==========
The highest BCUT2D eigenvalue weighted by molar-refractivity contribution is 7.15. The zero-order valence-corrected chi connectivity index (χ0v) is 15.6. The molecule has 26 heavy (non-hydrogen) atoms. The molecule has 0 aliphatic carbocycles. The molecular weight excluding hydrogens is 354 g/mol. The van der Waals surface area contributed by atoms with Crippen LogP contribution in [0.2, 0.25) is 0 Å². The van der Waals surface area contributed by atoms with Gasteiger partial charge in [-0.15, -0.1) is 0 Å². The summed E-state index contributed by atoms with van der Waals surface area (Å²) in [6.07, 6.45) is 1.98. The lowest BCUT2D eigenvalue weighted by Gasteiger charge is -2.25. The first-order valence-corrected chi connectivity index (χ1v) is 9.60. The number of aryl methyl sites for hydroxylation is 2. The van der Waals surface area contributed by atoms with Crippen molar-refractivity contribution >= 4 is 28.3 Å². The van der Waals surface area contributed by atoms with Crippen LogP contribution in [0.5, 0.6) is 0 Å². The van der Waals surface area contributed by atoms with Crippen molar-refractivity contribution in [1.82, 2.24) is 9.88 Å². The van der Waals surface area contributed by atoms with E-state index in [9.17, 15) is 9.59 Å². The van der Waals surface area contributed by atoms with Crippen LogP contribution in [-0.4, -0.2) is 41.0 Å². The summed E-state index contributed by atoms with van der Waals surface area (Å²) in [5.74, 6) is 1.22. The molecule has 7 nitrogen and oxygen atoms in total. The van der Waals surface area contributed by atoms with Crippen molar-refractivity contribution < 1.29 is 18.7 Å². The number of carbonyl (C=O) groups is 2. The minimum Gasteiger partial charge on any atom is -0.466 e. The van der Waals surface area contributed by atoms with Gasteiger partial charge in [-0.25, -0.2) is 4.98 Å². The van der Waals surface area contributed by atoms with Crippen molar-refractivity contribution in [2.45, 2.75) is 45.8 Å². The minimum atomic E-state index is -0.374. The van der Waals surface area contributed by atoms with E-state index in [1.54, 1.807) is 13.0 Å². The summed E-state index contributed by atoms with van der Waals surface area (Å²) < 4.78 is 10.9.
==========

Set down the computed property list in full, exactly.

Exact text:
The highest BCUT2D eigenvalue weighted by molar-refractivity contribution is 7.15. The zero-order valence-corrected chi connectivity index (χ0v) is 15.6. The molecule has 26 heavy (non-hydrogen) atoms. The molecule has 0 aliphatic carbocycles. The molecular weight excluding hydrogens is 354 g/mol. The van der Waals surface area contributed by atoms with Crippen LogP contribution in [0.2, 0.25) is 0 Å². The van der Waals surface area contributed by atoms with Gasteiger partial charge in [-0.15, -0.1) is 0 Å². The summed E-state index contributed by atoms with van der Waals surface area (Å²) in [6.07, 6.45) is 1.98. The lowest BCUT2D eigenvalue weighted by Gasteiger charge is -2.25. The first-order valence-corrected chi connectivity index (χ1v) is 9.60. The number of aryl methyl sites for hydroxylation is 2. The van der Waals surface area contributed by atoms with Crippen molar-refractivity contribution >= 4 is 28.3 Å². The van der Waals surface area contributed by atoms with Crippen LogP contribution in [0.5, 0.6) is 0 Å². The van der Waals surface area contributed by atoms with Crippen molar-refractivity contribution in [1.82, 2.24) is 9.88 Å². The van der Waals surface area contributed by atoms with E-state index in [9.17, 15) is 9.59 Å². The van der Waals surface area contributed by atoms with Crippen LogP contribution in [-0.4, -0.2) is 41.0 Å². The summed E-state index contributed by atoms with van der Waals surface area (Å²) in [5.74, 6) is 1.22. The molecule has 7 nitrogen and oxygen atoms in total. The van der Waals surface area contributed by atoms with Crippen molar-refractivity contribution < 1.29 is 18.7 Å². The number of carbonyl (C=O) groups is 2. The minimum Gasteiger partial charge on any atom is -0.466 e. The van der Waals surface area contributed by atoms with Gasteiger partial charge in [-0.25, -0.2) is 4.98 Å². The van der Waals surface area contributed by atoms with Crippen molar-refractivity contribution in [2.45, 2.75) is 45.8 Å². The minimum atomic E-state index is -0.374. The van der Waals surface area contributed by atoms with E-state index in [1.54, 1.807) is 13.0 Å². The summed E-state index contributed by atoms with van der Waals surface area (Å²) < 4.78 is 10.9.